It's a massive, annual public festival that draws international attention and boldface names. And no, it's not TIFF. There’s a feeling of excitement in the air in Toronto this week, as another chapter begins in the storied history of one of our city’s biggest annual events, a massive public festival that, despite the international attention it receives and the distracting presence of big stars, really is an event for the fans.
"People hate me because I am a multifaceted, talented, wealthy, internationally famous genius." —Jerry LewisJerry Lewis was one of the most divisive and idiosyncratic public personalities to ever have enjoyed such a monumental level of celebrity in his seven-decade run as a household name. His death on August 21, 2017 brought out predictably polarized responses.
And why we should all be thanking Toronto's crusading columnist, who is still out there chasing the gravy train. She may write for a major Toronto newspaper, but no story is seemingly too inconsequential for the Sun‘s resident Right Wing Gay Jewish Muckraker, Sue-Ann Levy, who, not unlike Batman in the 2008 film The Dark Knight, can be thought of as Toronto’s watchful protector, always there when The Little Guy is getting pushed around by those Marxist bureaucrats and bean-counters.
Muck Rack makes it simple to find people, tweets, or articles that mention any name, keyword, company, hashtag etc. We've compiled this guide to help you make the most of your search.
Selecting a term
Start searching tweets, articles from media outlets, articles mentioned in tweets, journalists'
names, titles and bios with some suggested searches:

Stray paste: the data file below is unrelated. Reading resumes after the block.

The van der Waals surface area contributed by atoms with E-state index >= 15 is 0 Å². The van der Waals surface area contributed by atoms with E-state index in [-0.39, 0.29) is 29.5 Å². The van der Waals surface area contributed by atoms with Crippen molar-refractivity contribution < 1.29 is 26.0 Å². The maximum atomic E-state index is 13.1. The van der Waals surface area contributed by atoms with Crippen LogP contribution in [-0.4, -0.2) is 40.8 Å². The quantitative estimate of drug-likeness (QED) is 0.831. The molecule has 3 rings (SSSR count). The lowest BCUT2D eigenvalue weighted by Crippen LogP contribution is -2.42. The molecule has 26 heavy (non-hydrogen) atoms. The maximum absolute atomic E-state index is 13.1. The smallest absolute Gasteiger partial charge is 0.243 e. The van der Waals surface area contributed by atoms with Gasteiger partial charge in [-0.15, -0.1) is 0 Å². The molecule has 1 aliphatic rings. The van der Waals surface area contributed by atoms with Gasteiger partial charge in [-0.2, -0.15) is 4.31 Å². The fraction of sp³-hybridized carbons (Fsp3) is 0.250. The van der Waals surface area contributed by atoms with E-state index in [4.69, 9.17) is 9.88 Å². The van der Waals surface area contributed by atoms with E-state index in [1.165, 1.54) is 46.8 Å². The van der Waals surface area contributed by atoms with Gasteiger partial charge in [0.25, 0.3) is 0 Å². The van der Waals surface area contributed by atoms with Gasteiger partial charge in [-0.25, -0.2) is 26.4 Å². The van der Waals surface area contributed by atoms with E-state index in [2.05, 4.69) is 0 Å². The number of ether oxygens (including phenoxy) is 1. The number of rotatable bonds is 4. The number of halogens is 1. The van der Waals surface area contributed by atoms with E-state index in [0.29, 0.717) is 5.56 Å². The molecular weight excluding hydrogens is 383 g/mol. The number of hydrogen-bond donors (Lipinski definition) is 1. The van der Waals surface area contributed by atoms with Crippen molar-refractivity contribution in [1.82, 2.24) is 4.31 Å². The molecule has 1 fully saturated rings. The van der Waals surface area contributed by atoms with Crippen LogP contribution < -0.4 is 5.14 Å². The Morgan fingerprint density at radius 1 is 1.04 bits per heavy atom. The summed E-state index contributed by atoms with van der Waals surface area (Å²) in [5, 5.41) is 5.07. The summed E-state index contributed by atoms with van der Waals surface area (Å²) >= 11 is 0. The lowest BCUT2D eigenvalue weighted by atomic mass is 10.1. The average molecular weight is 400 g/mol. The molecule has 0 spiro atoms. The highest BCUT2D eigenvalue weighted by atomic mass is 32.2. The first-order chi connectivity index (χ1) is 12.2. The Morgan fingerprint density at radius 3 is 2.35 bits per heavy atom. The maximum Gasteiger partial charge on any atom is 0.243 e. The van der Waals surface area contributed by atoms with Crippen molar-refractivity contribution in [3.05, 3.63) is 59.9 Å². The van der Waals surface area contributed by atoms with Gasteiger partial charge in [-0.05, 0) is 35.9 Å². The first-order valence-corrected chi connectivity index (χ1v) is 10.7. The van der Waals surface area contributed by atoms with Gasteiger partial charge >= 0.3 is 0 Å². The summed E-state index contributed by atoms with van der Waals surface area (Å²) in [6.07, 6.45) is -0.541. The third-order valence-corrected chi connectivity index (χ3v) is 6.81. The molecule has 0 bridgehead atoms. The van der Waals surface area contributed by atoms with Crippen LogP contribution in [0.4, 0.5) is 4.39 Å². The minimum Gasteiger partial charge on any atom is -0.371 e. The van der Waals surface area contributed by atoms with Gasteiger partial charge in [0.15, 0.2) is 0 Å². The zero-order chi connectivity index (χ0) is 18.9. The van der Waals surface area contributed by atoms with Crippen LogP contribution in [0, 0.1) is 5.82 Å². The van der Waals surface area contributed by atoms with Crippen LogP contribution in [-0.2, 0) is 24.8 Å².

Companies or Topics (e.g. iPhone, Microsoft)
Phrases (e.g. "cloud computing") — use quotes to keep the terms together
Twitter handles (e.g. @username) — returns those who have mentioned or replied to
Names (e.g. "David Pogue")
Hashtags (e.g. #sxsw, #london2012)
Bio details (e.g. vegan, Olympics, father)
Muck Rack's Advanced Search allows for many boolean operators.
Find results that mention multiple specified terms, use AND or
+. For example, ensure each result contains both Elon Musk and Mark Zuckerberg by
searching Obama AND Romney or Obama + Romney.
Use the operators OR or , to broaden your search when you'd like either of
multiple terms to appear in results. (This is the default behavior of our search when no operators
are used.) For example, search for democrat OR republican to find results that refer to
Democrats and/or Republicans.
Use NOT or - to subtract results from your search. For
example, searching Disney will yield results about the Walt Disney Company as well as Walt Disney
World Resort. To exclude mentions of Disney World, search for Disney -World or Disney
When using one of these operators with a phrase, enclose it in quotation marks. For example, you can
find results about smartphones excluding Apple's iPhone 4S by searching smartphone -"iPhone
Exact case matching or punctuation
If you're searching for a brand name or keyword that relies on specific punctuation marks or capitalization, you can
find results that match your exact query by adding matchcase: before the keyword you're searching for, like matchcase:E*TRADE .
Use parentheses to separate multiple
boolean phrases. For example, to find journalists talking about having fun in Disney World or
Disneyland, search for ("disney world" OR disneyland) AND fun.
An asterisk can be used to search for any variation of a root word truncated by the asterisk. For example, searching for admin* will return results for administrator, administration, administer, administered, etc.
A near operator is an AND operator where you can control the distance between the words. You can vary the distance the near operation uses by adding a forward slash and number (between 0-99) such as strawberries NEAR/10 "whipped cream", which means the strawberries must exist within 10 words of "whipped cream".